Alcaligenes latus is a growth associated bacterium that has the ability to accumulate PHB even when biomass growth is not ceased. As long as the above three reactions take place, biomass growth from AcCoA occurs in parallel, in the presence of a nitrogen source, while catabolism of AcCoA also occurs through the Krebs cycle, where it is converted to CO2. The necessary energy for the synthesis of every molecule of residual biomass from AcCoA, is considered constant. The formula of the produced non-polymer biomass (residual) is assumed to be CH1.76O0.47N0.19, as determined by Yamane et al. (1995), through elemental analysis of A. latus cells containing PHB up to 45% of dry cell weight.

Finally, the accumulated P(3HB) can be hydrolysed into its building blocks (3-HB monomers) by the action of depolymerase (PhaZ) and then utilised by the bacteria as carbon and energy source, when carbon-limited conditions occur in the cells environment (i.e., depletion of carbon source).

The third stage of the enzymic reactions described above comprises a set of comprehensive, elementary reactions that constitute the enzymic polymerization mechanism of the monomer unit (3-HBCoA) into polymer P(3HB), which can be used as carbon source. The polymerization-depolymerization mechanism considered in this study consists of initiation, propagation, chain transfer to water and depolymerization reactions (Kawaguchi and Doi, 1992). The P(3HB) synthesis on the active site of polymerase is initiated by the reaction with the hydroxybutyryl-CoA monomer and is followed by the chain propagation reaction. The chain transfer reaction transforms the live (propagating) polymer chains into dead (inactive) polymer chains. Subsequently, under conditions of carbon starvation the produced (PHB) polymer chains degrade in order to be used as carbon source.

The rate of monomer production is assumed to be a constant fraction of the rate of substrate consumption, thereby associating the polymerization kinetic model with the metabolism of the cell. Notice that the connection point between the polymerization kinetic model and the central metabolism of A. latus bacteria is the metabolite 3-HBCoA. 3-HBCoA is produced from sucrose and at the same time is consumed for the formation and propagation of the PHB polymer chains. The dynamics of these two competing rates designate the accumulation of polymer within the bacterial cells. In order to calculate the rate of substrate consumption, a metabolically unstructured (lumped) model is employed, accounting for the dynamic production/consumption rates of biomass, carbon and nitrogen substrates and polyhydroxybutyrate.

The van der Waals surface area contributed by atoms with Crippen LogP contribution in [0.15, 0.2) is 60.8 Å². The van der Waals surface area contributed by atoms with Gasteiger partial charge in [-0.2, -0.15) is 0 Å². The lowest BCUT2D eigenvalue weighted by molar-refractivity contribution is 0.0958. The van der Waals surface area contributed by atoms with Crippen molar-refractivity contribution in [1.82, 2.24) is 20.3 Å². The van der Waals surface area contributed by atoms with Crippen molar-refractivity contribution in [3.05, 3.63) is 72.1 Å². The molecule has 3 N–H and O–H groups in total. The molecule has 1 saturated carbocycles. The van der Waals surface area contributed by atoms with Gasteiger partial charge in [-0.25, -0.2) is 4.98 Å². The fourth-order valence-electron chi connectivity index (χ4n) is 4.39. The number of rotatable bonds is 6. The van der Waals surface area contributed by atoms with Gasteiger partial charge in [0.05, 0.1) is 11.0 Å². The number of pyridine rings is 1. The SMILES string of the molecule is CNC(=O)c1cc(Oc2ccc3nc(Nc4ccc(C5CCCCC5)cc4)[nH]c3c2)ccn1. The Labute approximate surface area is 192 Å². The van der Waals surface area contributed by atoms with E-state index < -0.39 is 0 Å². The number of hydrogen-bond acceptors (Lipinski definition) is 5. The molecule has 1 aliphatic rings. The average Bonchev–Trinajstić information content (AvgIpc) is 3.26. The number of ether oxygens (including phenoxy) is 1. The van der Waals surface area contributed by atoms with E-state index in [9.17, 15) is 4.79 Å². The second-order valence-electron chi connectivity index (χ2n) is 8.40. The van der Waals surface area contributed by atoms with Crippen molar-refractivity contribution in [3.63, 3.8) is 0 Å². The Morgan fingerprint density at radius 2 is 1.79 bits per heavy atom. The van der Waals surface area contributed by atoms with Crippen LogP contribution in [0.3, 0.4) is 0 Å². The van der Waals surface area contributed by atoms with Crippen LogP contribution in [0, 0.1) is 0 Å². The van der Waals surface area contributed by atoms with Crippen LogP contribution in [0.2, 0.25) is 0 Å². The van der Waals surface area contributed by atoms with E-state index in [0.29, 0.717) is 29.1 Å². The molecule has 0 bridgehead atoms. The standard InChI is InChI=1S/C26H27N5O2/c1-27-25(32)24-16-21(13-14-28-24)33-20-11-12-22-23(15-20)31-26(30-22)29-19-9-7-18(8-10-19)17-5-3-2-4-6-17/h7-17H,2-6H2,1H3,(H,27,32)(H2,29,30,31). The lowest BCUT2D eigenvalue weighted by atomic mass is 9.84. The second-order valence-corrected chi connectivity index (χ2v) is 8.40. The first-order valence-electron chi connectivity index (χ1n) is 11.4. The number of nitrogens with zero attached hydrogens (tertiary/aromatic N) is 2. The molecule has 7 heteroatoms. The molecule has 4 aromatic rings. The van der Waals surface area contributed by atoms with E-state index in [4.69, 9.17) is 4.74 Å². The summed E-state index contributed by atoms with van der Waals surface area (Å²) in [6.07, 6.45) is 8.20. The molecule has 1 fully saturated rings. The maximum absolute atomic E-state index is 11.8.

Model Application

Initially, the metabolic and polymerization kinetic models are individually developed and verified. The unknown parameters (i.e., kinetic constants, monomer production rate, etc.) are estimated based on experimental data. At the first stage a uniform cell population is assumed and we focus on the single cell carbon metabolism (metabolic level) and the polymerization mechanism (kinetic level), with respect to the prediction of the molecular weight distribution of the produced biopolymer. In this framework and for the accurate development of the kinetic/polymerization model it is necessary to obtain information about the synthesis of monomer directly from the uptake rate of the carbon source and then its consumption rate in the polymerization process. The operation of the central carbon metabolism in A. latus for biomass growth and PHB accumulation is utilized, in order to obtain this kind of information. Furthermore the time evolution of the uptake rate of the carbon source derives from a lumped model of cell metabolism, comprising simple differential equations.

The developed mathematical model is able to predict the consumption rate of carbon and nitrogen sources, the dynamic evolution of biomass growth and polymer product accumulation and also the molecular weight distribution of the produced polymer, along the fermentation of A. latus bacteria.